Life in a Cottage Garden with Carol Klein Series 1 Episode 6

Life in a Cottage Garden with Carol Klein Series 1 Episode 6

Carol Klein welcomes us to Life in a Cottage Garden at her home Glebe Cottage, Chittlehamholt near Umberleigh Devon, 15 miles from the coast.

For over 30 years Carol has looked after the garden which is loved not only by herself but her family too and she knows every part of the soil and the plants.

She loves spending time in the garden and enjoying the peace of the surrounding countryside.

Every season brings delight, challenges and problems 'but that's the thing about gardening, it's ever-changing and its's always exhilarating.

Over the 6 episodes Carol is going to show a whole year in the garden 'how it grows, flourishes, dies and is reborn.

It is November and December in the garden and it is when it goes through the most dramatic changes from the Sepia of late Autumn to the bare bones of Winter.

Carol Klein garden

In these months you realise how powerful nature is as the colour slides away from the garden, everywhere is bare and as the temperatures plummet but there are still lots to do in the garden.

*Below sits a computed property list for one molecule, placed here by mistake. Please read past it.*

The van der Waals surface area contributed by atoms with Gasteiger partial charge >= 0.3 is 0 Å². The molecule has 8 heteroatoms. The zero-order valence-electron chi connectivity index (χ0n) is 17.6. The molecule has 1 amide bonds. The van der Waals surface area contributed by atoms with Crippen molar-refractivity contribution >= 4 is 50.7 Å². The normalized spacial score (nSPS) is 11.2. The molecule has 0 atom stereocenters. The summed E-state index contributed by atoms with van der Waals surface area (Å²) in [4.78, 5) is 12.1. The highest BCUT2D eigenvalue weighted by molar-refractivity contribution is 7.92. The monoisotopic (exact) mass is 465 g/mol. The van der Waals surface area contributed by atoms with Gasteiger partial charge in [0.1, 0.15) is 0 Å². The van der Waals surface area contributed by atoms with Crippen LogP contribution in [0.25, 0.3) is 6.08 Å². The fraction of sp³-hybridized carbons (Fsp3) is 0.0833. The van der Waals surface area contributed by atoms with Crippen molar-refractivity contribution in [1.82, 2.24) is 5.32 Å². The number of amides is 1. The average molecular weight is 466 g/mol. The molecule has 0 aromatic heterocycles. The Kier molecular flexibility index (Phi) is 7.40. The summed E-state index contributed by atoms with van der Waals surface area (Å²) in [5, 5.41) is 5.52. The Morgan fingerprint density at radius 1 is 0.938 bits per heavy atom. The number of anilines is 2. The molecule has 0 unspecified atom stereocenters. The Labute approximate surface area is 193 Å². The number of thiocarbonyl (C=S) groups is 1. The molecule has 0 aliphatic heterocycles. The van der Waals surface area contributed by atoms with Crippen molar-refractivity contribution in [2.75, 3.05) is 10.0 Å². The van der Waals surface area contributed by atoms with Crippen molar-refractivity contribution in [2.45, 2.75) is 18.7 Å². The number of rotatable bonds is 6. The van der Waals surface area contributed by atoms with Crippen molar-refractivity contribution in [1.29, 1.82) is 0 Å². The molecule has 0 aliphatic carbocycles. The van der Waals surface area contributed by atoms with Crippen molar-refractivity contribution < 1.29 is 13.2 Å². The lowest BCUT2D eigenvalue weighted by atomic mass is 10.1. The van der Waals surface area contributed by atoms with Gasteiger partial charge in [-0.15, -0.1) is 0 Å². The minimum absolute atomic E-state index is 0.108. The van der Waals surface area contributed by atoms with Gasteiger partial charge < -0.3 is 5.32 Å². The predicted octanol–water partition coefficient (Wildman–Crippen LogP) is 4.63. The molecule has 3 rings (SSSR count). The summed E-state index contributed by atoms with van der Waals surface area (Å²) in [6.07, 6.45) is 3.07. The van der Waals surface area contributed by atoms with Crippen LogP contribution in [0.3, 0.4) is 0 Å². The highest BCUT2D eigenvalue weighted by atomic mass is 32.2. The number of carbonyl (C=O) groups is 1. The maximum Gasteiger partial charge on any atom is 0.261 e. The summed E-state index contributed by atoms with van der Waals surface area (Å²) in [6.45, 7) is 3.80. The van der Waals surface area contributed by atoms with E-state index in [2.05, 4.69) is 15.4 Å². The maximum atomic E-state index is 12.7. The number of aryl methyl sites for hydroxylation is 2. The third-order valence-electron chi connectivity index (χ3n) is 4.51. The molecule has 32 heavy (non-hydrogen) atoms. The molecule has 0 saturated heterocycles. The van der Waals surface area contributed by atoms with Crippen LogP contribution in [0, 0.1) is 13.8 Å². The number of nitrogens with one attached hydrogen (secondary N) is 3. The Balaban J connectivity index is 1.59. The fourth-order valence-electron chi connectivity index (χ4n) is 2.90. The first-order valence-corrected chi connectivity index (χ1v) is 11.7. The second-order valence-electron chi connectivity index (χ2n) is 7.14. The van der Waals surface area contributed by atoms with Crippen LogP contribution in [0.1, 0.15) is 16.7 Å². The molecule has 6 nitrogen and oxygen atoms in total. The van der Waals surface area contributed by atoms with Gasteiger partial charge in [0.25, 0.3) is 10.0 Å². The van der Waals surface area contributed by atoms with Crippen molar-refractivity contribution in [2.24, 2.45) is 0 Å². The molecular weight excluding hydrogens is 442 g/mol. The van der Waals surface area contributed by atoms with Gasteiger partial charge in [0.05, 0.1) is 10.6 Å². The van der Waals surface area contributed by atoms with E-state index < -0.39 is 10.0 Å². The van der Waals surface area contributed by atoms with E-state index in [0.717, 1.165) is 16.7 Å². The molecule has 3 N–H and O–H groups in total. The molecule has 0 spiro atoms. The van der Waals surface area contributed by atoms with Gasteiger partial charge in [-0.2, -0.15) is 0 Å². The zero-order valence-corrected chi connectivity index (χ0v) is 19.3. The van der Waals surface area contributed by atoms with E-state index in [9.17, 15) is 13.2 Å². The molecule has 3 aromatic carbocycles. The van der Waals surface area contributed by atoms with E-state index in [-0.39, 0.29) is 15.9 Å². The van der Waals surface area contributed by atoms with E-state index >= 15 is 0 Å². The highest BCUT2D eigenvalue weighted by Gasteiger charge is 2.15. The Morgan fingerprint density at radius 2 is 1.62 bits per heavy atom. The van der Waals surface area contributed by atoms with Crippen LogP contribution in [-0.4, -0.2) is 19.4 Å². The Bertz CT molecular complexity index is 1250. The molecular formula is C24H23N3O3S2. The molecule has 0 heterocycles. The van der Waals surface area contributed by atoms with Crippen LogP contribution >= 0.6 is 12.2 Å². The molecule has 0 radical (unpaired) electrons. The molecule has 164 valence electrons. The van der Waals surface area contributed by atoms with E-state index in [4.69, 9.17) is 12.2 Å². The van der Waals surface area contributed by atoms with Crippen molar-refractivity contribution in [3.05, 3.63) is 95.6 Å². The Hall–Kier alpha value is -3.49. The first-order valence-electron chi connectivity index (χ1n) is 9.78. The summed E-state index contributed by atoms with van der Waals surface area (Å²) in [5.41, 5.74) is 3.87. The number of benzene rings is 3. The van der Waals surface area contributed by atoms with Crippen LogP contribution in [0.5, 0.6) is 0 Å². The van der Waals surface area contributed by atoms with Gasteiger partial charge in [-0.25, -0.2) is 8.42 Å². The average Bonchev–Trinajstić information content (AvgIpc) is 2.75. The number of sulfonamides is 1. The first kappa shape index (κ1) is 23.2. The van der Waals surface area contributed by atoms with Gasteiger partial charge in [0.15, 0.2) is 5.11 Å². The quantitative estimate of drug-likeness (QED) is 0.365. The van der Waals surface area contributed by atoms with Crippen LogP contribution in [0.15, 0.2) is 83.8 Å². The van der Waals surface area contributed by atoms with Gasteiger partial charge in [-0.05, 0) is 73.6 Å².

The garden has to be put to bed for the Winter and its the last chance to plant bulbs.

Carol Klein garden

Carol is mixing some compost to load into the wheelbarrow for potting her Tulips up and she doesn't like to use straightforward multi-purpose compost so she makes her own mix to give them a good start.

She mixes equal parts of multi-purpose and sterilised loam, with plenty of grit added for drainage and as they are alkaline loving she adds lime.

She is very excited to start potting them up and Carol has thousands of them to do!


She has ordered them weeks ago and then there is the wait for them to arrive followed by the rush to get them planted and each bulb is a perfect little sculpture says Carol.

She cannot grow tulips in her heavy wet, clay soil as they need light well drained soil and baking sun, so she uses large terracotta pots.


Carol packs the bulbs into the pot, something you cant do in the soil as they would rot but due to the light gritty soil in the pots they do well like this.

They sit out on the Top Terrace all Winter as they need  a period of cold weather to flower properly then in the Spring when they start emerging she will move them round the garden.

Mid November

Carol says November is a 'tragic' month but she still loves it and the feeling that there is nothing you can do about everything changing as part of the cycle of the garden.

All the colour in the garden starts to fade and then the Evergreens shine through like Carol's cloud pruned Box hedge and her conifers and the last splashes of red leaves on the Acers.